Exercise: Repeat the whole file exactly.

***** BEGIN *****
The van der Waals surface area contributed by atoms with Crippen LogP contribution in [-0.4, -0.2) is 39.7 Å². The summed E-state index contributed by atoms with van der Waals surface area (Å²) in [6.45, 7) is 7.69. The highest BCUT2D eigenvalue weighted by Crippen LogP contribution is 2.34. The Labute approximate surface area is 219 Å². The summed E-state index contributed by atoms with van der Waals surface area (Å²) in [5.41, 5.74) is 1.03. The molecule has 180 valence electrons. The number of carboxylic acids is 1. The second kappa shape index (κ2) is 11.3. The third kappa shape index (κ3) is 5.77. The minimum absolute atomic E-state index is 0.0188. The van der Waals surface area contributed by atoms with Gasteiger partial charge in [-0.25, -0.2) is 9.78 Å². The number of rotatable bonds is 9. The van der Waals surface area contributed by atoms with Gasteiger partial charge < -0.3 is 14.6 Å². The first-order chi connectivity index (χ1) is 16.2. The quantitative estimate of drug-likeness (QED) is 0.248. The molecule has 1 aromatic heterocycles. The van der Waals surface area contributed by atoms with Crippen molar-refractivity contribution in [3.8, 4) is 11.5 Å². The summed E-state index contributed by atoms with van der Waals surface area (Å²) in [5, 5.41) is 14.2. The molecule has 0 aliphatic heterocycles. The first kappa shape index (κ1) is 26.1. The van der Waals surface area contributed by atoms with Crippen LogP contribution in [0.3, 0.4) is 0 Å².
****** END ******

The van der Waals surface area contributed by atoms with Crippen LogP contribution in [-0.4, -0.2) is 39.7 Å². The summed E-state index contributed by atoms with van der Waals surface area (Å²) in [6.45, 7) is 7.69. The highest BCUT2D eigenvalue weighted by Crippen LogP contribution is 2.34. The Labute approximate surface area is 219 Å². The summed E-state index contributed by atoms with van der Waals surface area (Å²) in [5.41, 5.74) is 1.03. The molecule has 180 valence electrons. The number of carboxylic acids is 1. The second kappa shape index (κ2) is 11.3. The third kappa shape index (κ3) is 5.77. The minimum absolute atomic E-state index is 0.0188. The van der Waals surface area contributed by atoms with Gasteiger partial charge in [-0.25, -0.2) is 9.78 Å². The number of rotatable bonds is 9. The van der Waals surface area contributed by atoms with Gasteiger partial charge < -0.3 is 14.6 Å². The first-order chi connectivity index (χ1) is 16.2. The quantitative estimate of drug-likeness (QED) is 0.248. The molecule has 1 aromatic heterocycles. The van der Waals surface area contributed by atoms with Crippen molar-refractivity contribution in [3.8, 4) is 11.5 Å². The summed E-state index contributed by atoms with van der Waals surface area (Å²) in [5, 5.41) is 14.2. The molecule has 0 aliphatic heterocycles. The first kappa shape index (κ1) is 26.1. The van der Waals surface area contributed by atoms with Crippen LogP contribution in [0.3, 0.4) is 0 Å².